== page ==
Blackpool police crack down on drivers using mobile phones

PC Matt Burn challenges a driver as part of a crackdown on illegal mobile phone use
PC Matt Burn challenges a driver as part of a crackdown on illegal mobile phone use
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Rogue motorists are facing hefty fines after being clocked using mobile phones behind the wheel – as police warned they are dicing with death.

The Gazette joined traffic officers on patrol across Blackpool as they spotted drivers with their phones glued to their ears.

Motorists – who now face £100 fines, a punishment which will double next year - told us a variety of excuses, with one van driver openly admitting he was ringing his goods supplier.

Insp Andy Trotter, from the Road Policing Unit, said: “The consequences of using a mobile while behind the wheel are huge.

“It leaves families devastated and it must stop.”

PC Matt Burn said: “The fact we can turn flashing blue lights on behind them and they don’t even realise says it all.”

And in the space of just 60 minutes over lunchtime on Tuesday, four drivers were pulled over by an unmarked police car, three of whom are now awaiting a letter through the post giving them the option of three points and a fine, an educational course, or a day in court.

Two of those were also reported for speeding, while the fourth motorist is in hot water after being filmed driving at 49mph through a 30mph zone.

PC Burn, who has been on the force for 15 years, said those who do use their mobiles are more likely to also speed, fail to stop at red lights, and commit other traffic offences.

“It’s a general lack of respect for other road users and the law,” he said. “Anyone who is not on the phone finds it annoying to see others on theirs, until they do it, and then it’s suddenly OK.”

And while the RAC’s recent annual report suggests a rising number of motorists are making calls, sending text messages, checking social media sites, and doing whatever else when they should be watching the road is increasing, PC Burn said it’s impossible to tell.

“The stats will be skewed because we might not be checking as many people as before because there’s not as many of us [traffic officers],” he added.

“Until you stand as a civilian and count them day after day, you cannot tell.”

The town’s only unmarked traffic car, a powerful three-litre BMW equipped with an on-board camera, blended in well.

For two hours, Blackpool’s drivers behaved impeccably – but come noon, the car’s ‘blues and twos’, hidden in the front grill, remained almost continuously switched on.

A Mercedes van driver was followed from Preston New Road past Stanley Park after appearing to be holding something. He wasn’t ticketed for using a mobile phone, but didn’t notice the BMW keeping pace with him as he travelled down St Walburga’s Road – past Layton Primary School – at 49mph.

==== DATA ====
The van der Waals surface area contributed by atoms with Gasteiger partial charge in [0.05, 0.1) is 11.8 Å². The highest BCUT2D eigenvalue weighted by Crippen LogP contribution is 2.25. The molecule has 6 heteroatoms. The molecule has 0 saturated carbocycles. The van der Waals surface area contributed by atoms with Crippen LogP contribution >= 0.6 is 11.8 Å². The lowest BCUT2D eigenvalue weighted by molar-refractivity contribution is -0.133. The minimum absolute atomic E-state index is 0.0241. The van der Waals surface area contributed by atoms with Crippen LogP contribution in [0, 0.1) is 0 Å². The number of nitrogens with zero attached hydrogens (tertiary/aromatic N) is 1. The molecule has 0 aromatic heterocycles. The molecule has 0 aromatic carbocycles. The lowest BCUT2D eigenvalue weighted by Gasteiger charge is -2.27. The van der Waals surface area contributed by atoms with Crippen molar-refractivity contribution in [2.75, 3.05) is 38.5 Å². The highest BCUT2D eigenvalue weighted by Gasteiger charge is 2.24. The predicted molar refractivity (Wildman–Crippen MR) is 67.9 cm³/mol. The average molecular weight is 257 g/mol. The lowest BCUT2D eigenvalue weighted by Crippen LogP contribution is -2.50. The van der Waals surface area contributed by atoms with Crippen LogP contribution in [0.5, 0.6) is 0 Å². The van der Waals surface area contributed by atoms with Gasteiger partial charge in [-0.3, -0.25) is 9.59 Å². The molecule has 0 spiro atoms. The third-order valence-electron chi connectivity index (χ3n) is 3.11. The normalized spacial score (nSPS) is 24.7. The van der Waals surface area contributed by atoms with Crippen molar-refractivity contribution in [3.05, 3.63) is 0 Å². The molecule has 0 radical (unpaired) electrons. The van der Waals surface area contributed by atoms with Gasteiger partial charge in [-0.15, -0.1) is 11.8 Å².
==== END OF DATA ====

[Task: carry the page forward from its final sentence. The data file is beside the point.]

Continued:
After being stopped, checks revealed the motorist had a previous offence of using a mobile while driving. When challenged, he said: “I got caught and since then I have not used my phone.

“I was in a rush because I have to go to work and wanted my dinner. I will be slowing down.”

Minutes later, another van driver was spotted close to Stanley Park and Blackpool Victoria Hospital, this time with his phone held to his ear for several minutes.

Perhaps an indication of his attention to the road while speaking with his office, he didn’t notice a uniformed PC Burn pull over and wave him past, before ordering him to the side of the road.

After initially denying he was on the phone – “Honestly, I wasn’t!” – he accepted it was a fair cop and was reported.

“There’s a hands-free kit in the van but for whatever reason it didn’t come through,” he offered. “I don’t normally drive but I have two drivers off and I have 25 deliveries to do in the next four or five hours.”

A third driver boasted of his huge fleet of vans after being pulled over in Hawes Side Lane, but was quickly reminded he already had nine points on his licence and was about to reported for both using his phone and speeding, and will now face a court hearing where he could lose his licence.

As his pregnant girlfriend sat alone in the large liveried van he explained: “I was calling a supplier for a part.”

And his reason for going 45mph – after admitting he thought he was being stopped for failing to give way at a roundabout – was being ‘late’, adding: “I’m not going to lie.”

Sent on his way, we hadn’t even set off again before a 21-year-old girl, on her lunch break, drove past in her Vauxhall Corsa, while texting on her multicoloured phone.

She was followed to her nearby home, where she sprinted inside to relieve herself before coming back out to explain herself to police.

“I was telling work to tell them I was going to be late. I know it’s no excuse,” she confessed, blaming her impromptu loo break on a medical problem.

“I have been referred to get different medicine because what I’m on now is not doing anything.